"All things are wearisome, more than one can say." - Ecclesiastes 1:8

Tuesday, March 01, 2005

Scotland's Religiosity

The good news is that in the land of Knox, religion isn't what it was. According to the Census 2001 data, 67% of Scots identify with a particular religion - less than anywhere else in the UK. Moreover, identifying yourself with a religion doesn't mean a damn thing in this part of the world, being more often a signifier of communal attachment rather than orthodox religious commitment. The stats don't have the figures but religious devotion should really be measured by how often people attend a religious service and in this the figure in Scotland is less than 10% of the population.

I think it was John Foster, writing in a social history of Scotland, who said that roughly 10% of Scots were either strongly religious or strongly atheist - and the remaining 90% were suspicious of those who felt strongly about it either way.

However, unrelated to religious devotion, the data also contains some worrying economic indicators - particularly pertaining to Muslim Scots. The graph below shows the unemployment rate by religious groups - clearly showing that Muslims are about twice as likely to be unemployed than average.

Moreover, this one below - detailing those who have never worked is even more disturbing.

Given that the top three here - Muslims, Sikhs and Hindus - are much more likely to visibly belong to an ethnic minority, it's difficult to avoid the conclusion that the experience of ethnic minorities in the labour market is that of being "the first to be fired and the last to be hired".

The statistics also show the tendency of women from minority religions to participate less in the labour market. This also reinforces poverty: apart from single-parent households, those subsisting on only one wage are the most likely to fall into poverty in the UK.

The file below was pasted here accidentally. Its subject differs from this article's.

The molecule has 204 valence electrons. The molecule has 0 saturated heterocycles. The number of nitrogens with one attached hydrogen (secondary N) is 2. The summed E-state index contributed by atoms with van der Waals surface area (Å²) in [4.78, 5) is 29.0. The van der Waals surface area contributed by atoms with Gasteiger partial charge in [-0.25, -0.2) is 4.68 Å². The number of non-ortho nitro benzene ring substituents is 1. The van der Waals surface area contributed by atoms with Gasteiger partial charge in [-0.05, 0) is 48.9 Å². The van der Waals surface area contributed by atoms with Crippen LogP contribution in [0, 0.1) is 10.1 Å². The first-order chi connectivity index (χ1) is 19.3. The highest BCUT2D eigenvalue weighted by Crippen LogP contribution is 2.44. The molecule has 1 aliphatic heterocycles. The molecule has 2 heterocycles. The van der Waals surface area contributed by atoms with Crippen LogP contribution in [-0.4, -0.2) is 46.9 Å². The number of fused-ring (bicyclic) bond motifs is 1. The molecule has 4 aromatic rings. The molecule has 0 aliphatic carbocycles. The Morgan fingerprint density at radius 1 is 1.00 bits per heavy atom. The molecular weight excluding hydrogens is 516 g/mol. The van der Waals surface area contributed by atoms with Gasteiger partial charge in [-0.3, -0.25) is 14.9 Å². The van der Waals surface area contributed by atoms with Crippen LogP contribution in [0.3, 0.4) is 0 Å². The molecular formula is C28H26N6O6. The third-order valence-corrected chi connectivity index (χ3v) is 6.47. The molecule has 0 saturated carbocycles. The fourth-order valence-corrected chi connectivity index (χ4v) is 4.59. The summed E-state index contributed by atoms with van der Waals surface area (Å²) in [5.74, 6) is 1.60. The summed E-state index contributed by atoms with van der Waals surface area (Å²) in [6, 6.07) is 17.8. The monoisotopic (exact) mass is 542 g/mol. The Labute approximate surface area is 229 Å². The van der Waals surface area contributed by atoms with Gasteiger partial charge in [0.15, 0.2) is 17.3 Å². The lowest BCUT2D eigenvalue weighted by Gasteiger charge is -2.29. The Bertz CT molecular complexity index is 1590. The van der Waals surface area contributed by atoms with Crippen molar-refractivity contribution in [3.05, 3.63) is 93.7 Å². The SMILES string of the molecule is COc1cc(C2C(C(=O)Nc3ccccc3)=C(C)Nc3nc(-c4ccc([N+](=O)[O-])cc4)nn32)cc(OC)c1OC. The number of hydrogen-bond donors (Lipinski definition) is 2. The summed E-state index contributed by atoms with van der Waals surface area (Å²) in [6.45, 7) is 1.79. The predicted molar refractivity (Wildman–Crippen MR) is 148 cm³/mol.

Finally, this one below shows the rate of self-employment.

This would tend to indicate the phenomenon of "pariah capitalism" first identified in relation to Jews in Europe; finding themselves at the margins of society, they were more inclined to set up small enterprises, rather than attempt to struggle along in the mainstream.

This illustrates the stupidity and circular logic of the racist: if ethnic minorities work side by side with the majority population, they're "stealing our jobs"; if they are unable to find work, they're "sponging off the state"; and if they own businesses - and especially if they're successful...well, we know where that leads.

If this is what is happening here, it doesn't reflect very well on Scottish society. Religion, mercifully, is no longer very important to Scots but the same can't be said, it seems, when it comes to ethnicity.

Note: the graphs have pushed the side-bar down to the bottom, if anyone's looking for it

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